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|Tuberculosis Control Program|
TB FACT SHEET
What is tuberculosis (TB)?
TB is a treatable bacterial disease that is spread from person to person through the air. TB usually affects the lungs, but can affect other parts of the body as well, including the brain, kidneys or spine. TB germs are put into the air when a person with TB disease of the lungs coughs, sneezes, talks or sings.
What are the symptoms of TB?
TB of the lungs may include cough, chest pain and/or coughing up blood. The general symptoms of TB disease include feeling sick or weak, weight loss, fever, chills and night sweats.
How can you tell if someone has TB?
The tuberculin skin test (TST) is used to find out whether or not a person is infected with TB germs. For the test, a small amount of tuberculin solution is injected under the skin on the forearm. Two or three days later, a health care worker checks for a reaction on the arm. If it is positive, other tests such as a chest x-ray, will be done to see if the person has TB infection or TB disease.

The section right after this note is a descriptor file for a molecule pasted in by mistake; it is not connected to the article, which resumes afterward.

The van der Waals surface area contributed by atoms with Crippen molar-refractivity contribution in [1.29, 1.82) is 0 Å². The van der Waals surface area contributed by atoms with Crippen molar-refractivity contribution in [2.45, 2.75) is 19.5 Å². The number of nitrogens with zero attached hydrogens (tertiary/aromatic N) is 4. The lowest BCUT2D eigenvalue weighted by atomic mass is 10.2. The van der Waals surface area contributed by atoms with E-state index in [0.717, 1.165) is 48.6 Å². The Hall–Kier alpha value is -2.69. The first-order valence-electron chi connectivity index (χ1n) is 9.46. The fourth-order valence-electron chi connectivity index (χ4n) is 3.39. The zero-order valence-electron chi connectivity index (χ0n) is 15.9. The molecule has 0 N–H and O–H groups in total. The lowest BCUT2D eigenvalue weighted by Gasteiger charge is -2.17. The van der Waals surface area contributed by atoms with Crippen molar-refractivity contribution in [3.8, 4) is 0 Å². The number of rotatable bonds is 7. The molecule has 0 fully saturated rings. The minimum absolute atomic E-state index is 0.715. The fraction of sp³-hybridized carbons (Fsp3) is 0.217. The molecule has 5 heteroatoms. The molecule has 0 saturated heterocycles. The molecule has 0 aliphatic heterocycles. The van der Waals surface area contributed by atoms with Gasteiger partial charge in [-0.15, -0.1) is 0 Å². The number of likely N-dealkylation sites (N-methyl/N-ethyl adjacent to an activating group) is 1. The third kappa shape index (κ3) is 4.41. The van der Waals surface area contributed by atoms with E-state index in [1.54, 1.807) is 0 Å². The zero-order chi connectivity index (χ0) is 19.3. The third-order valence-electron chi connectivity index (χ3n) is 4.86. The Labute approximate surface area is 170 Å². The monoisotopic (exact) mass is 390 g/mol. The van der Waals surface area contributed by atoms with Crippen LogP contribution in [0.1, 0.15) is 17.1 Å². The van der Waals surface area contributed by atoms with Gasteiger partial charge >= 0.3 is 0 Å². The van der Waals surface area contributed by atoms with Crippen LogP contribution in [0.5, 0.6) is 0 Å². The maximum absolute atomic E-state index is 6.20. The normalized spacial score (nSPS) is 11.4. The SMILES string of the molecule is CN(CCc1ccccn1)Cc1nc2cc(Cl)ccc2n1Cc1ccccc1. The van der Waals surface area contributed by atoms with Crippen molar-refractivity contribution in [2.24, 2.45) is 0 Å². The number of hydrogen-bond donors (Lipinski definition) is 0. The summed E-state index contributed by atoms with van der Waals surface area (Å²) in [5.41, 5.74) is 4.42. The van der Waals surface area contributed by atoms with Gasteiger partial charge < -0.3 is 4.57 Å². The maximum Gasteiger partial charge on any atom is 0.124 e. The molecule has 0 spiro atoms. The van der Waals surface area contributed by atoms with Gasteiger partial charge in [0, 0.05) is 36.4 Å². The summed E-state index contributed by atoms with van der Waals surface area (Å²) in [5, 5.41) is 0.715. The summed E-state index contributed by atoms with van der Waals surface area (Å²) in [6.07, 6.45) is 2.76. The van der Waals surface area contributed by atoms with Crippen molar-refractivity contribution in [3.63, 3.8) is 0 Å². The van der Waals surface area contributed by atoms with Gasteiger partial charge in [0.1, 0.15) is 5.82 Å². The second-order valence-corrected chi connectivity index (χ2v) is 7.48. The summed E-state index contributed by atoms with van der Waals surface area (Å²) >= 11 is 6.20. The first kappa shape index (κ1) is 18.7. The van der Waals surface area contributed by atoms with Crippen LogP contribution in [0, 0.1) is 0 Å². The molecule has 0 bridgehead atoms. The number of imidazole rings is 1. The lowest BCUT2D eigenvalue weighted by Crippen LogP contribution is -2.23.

What is the difference between TB infection and TB disease?
TB can take two forms: TB infection and active TB disease. A person with TB infection (but not active TB disease) is not sick and does not experience any TB symptoms. Persons with TB infection cannot spread the germs to others because the bacteria are not active. Persons with TB infection can be prescribed medicine to prevent them from developing active TB disease.
Persons with TB infection:
- Have no symptoms and do not feel sick
- Cannot spread TB to others
- Usually have a positive TST and a normal chest x-ray
Persons with active TB disease:
- May have symptoms that include: prolonged coughing, chills/fever, unexplained weight loss, chest pain, weakness, night sweats
- May spread TB to others
- Often have an abnormal chest x-ray
What does it mean to have a “positive” skin test?
A positive reaction to the TST does not necessarily mean that a person has active TB disease. A positive TST only shows that the TB germ has infected the person’s body. Everyone with a positive TST should have an x-ray to confirm if there is TB infection or active TB disease. Only about 10% of people infected with TB will go on to develop active TB disease over the course of their lifetime.
Additional information on TB can be found at: www.cdc.gov/tb/faqs/default.html
Public Health local contact number: 707-784-8076